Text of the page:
“Just as it is more moral for a doctor to kill a germ than a patient, so it is more moral for an idea to kill a society than it is for a society to kill an idea.”
Robert Pirsig


Christopher Alexander – Fundamental Property 11: Roughness


This is one of the patterns that resonate deeply with me. It makes me feel at ease, relaxed, it gives me permission to do what I feel needs to be done without having to know in advance how everything will come together. It invites me to trust my choices and to trust that tending to well to what is before me now is the best thing I can do “in the grand scheme of things.”

“Things which have real life always have a certain ease, a morphological roughness. This is not an accidental property. It is not a residue of technically inferior culture, or the result of hand-craft or inaccuracy. It is an essential structural feature without which a thing cannot be whole.

The Persian bowl … is covered by mall designs (sinekli) made of two blows and two strokes … They are rough, in the sense that the size of the individual brush strokes, their exact spacing, and the exact shape and length of stroke all vary from one to the next …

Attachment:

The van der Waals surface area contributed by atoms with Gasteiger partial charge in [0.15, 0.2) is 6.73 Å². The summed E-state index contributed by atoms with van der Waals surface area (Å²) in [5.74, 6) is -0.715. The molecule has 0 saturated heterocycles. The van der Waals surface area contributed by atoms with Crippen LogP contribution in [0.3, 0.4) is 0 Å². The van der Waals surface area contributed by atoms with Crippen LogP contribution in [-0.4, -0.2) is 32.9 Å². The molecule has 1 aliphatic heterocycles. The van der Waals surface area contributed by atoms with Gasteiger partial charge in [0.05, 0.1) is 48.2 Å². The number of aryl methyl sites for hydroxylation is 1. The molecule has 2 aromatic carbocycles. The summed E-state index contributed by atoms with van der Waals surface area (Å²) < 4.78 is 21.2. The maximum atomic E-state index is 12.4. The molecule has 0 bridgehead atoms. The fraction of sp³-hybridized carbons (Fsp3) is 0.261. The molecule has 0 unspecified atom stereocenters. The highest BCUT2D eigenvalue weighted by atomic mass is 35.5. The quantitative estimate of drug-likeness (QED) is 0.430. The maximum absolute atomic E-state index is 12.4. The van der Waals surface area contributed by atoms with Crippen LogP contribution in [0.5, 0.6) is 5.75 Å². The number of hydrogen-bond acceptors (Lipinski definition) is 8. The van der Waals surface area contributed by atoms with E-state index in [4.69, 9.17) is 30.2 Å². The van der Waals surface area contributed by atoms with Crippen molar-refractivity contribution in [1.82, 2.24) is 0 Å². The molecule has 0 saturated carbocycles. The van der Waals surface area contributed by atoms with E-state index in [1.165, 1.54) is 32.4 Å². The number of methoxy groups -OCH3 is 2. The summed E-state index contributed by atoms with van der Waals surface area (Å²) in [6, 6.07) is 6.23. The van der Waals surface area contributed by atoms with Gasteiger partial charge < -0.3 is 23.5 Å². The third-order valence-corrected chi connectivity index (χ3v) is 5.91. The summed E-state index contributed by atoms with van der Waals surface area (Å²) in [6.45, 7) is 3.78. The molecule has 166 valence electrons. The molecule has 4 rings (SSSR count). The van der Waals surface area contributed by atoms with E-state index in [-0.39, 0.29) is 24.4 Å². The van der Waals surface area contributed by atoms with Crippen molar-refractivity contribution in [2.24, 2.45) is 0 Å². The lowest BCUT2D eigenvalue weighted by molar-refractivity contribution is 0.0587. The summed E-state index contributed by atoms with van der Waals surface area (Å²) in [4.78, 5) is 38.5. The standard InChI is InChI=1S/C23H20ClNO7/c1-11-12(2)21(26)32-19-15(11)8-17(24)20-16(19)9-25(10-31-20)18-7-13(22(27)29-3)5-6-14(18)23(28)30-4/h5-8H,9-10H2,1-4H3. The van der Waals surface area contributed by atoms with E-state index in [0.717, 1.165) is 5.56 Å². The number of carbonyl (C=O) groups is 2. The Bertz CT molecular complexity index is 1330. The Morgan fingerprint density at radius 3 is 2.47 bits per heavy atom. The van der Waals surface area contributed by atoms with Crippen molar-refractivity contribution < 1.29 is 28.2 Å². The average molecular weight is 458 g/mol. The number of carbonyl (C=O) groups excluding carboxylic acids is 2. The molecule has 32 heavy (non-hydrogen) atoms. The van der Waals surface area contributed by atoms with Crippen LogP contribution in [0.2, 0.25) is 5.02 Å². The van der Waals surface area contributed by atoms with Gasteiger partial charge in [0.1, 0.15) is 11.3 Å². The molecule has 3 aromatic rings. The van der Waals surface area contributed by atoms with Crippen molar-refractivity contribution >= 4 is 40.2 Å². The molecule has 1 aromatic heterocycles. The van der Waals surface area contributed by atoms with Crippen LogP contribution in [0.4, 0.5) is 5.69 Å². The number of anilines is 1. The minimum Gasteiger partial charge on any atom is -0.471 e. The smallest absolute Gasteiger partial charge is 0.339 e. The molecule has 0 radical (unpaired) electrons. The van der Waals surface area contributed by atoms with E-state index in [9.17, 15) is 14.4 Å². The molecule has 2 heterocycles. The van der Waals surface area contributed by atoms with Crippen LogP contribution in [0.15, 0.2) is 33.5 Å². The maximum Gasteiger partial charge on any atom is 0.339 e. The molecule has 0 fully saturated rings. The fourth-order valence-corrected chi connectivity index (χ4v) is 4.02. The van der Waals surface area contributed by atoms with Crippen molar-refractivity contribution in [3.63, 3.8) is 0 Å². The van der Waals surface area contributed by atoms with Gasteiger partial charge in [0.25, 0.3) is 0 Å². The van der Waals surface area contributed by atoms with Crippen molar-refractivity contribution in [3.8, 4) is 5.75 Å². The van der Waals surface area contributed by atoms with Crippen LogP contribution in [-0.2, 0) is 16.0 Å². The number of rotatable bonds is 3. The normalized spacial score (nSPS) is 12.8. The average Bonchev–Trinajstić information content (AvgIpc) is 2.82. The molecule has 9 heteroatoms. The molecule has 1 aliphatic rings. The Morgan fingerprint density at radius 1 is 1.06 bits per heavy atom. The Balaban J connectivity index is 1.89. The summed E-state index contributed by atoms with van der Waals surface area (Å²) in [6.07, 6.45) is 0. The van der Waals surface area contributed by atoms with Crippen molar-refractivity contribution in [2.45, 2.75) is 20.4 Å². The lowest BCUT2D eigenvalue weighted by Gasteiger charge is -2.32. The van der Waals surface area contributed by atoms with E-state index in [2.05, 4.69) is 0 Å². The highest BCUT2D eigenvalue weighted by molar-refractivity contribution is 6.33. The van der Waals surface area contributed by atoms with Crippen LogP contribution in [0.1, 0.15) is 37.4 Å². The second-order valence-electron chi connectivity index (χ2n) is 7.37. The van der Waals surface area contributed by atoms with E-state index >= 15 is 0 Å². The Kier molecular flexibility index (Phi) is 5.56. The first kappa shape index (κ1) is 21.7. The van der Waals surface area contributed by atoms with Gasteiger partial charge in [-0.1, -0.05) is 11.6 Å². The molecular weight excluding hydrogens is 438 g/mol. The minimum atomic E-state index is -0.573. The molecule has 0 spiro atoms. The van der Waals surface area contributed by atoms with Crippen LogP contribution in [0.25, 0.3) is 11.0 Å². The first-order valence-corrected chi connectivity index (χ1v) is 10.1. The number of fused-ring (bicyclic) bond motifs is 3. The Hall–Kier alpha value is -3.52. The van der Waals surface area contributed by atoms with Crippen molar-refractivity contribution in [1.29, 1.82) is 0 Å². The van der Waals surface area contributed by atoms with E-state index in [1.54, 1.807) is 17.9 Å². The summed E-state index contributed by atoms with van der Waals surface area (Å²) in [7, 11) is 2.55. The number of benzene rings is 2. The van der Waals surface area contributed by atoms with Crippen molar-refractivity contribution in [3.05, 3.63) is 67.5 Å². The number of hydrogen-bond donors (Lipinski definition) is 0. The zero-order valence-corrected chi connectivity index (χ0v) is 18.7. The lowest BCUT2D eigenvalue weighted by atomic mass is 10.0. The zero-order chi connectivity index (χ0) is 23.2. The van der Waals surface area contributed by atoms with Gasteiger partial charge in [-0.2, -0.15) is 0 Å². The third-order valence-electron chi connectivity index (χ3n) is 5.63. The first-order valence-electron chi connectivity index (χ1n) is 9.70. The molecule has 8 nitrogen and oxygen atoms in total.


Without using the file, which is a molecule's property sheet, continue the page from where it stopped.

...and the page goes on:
It is intuitively clear that this subtle variation is partly responsible for the charm and harmony of this bowl … we probably attribute this charm to the fact that the bowl is handmade … trace of human hand … we know therefore that it is personal, full of human error.

This interpretation is fallacious., and has entirely the wrong emphasis. The reason that this roughness in the design contributes so greatly to the wholeness of the bowl is that a perfect triangular grid of the kind used here, cannot be made to fill a spherical surface properly …

Indeed, throughout the design the subtle variation of the brush strokes and their spacing, are done in such a way … each one is placed, by eye, just exactly where it needs to be … When the painter painted the strokes, he could do this almost without thinking … it is this which makes the bowl so perfect …